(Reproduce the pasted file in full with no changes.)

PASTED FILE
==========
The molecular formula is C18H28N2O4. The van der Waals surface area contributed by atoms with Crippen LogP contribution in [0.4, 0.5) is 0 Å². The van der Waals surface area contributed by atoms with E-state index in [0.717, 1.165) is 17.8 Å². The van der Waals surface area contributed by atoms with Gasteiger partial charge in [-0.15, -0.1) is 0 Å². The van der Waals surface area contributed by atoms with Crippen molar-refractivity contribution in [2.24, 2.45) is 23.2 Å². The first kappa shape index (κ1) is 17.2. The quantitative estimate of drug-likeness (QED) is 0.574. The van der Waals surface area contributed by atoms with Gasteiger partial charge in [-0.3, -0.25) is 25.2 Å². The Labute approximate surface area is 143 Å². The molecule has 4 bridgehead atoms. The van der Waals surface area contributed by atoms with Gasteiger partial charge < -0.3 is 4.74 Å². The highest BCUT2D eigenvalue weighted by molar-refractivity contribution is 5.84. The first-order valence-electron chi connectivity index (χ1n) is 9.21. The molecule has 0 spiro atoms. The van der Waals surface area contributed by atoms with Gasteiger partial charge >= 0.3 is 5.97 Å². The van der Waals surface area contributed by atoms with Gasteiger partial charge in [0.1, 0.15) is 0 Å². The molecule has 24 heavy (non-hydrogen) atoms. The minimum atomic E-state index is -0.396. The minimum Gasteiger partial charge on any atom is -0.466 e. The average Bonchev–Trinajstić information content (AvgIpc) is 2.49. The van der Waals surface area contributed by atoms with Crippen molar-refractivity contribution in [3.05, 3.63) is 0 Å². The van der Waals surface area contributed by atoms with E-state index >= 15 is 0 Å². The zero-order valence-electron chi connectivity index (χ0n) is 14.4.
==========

The molecular formula is C18H28N2O4. The van der Waals surface area contributed by atoms with Crippen LogP contribution in [0.4, 0.5) is 0 Å². The van der Waals surface area contributed by atoms with E-state index in [0.717, 1.165) is 17.8 Å². The van der Waals surface area contributed by atoms with Gasteiger partial charge in [-0.15, -0.1) is 0 Å². The van der Waals surface area contributed by atoms with Crippen molar-refractivity contribution in [2.24, 2.45) is 23.2 Å². The first kappa shape index (κ1) is 17.2. The quantitative estimate of drug-likeness (QED) is 0.574. The van der Waals surface area contributed by atoms with Gasteiger partial charge in [-0.3, -0.25) is 25.2 Å². The Labute approximate surface area is 143 Å². The molecule has 4 bridgehead atoms. The van der Waals surface area contributed by atoms with Gasteiger partial charge < -0.3 is 4.74 Å². The highest BCUT2D eigenvalue weighted by molar-refractivity contribution is 5.84. The first-order valence-electron chi connectivity index (χ1n) is 9.21. The molecule has 0 spiro atoms. The van der Waals surface area contributed by atoms with Gasteiger partial charge >= 0.3 is 5.97 Å². The van der Waals surface area contributed by atoms with Gasteiger partial charge in [0.1, 0.15) is 0 Å². The molecule has 24 heavy (non-hydrogen) atoms. The minimum atomic E-state index is -0.396. The minimum Gasteiger partial charge on any atom is -0.466 e. The average Bonchev–Trinajstić information content (AvgIpc) is 2.49. The van der Waals surface area contributed by atoms with Crippen molar-refractivity contribution in [3.05, 3.63) is 0 Å². The van der Waals surface area contributed by atoms with E-state index >= 15 is 0 Å². The zero-order valence-electron chi connectivity index (χ0n) is 14.4.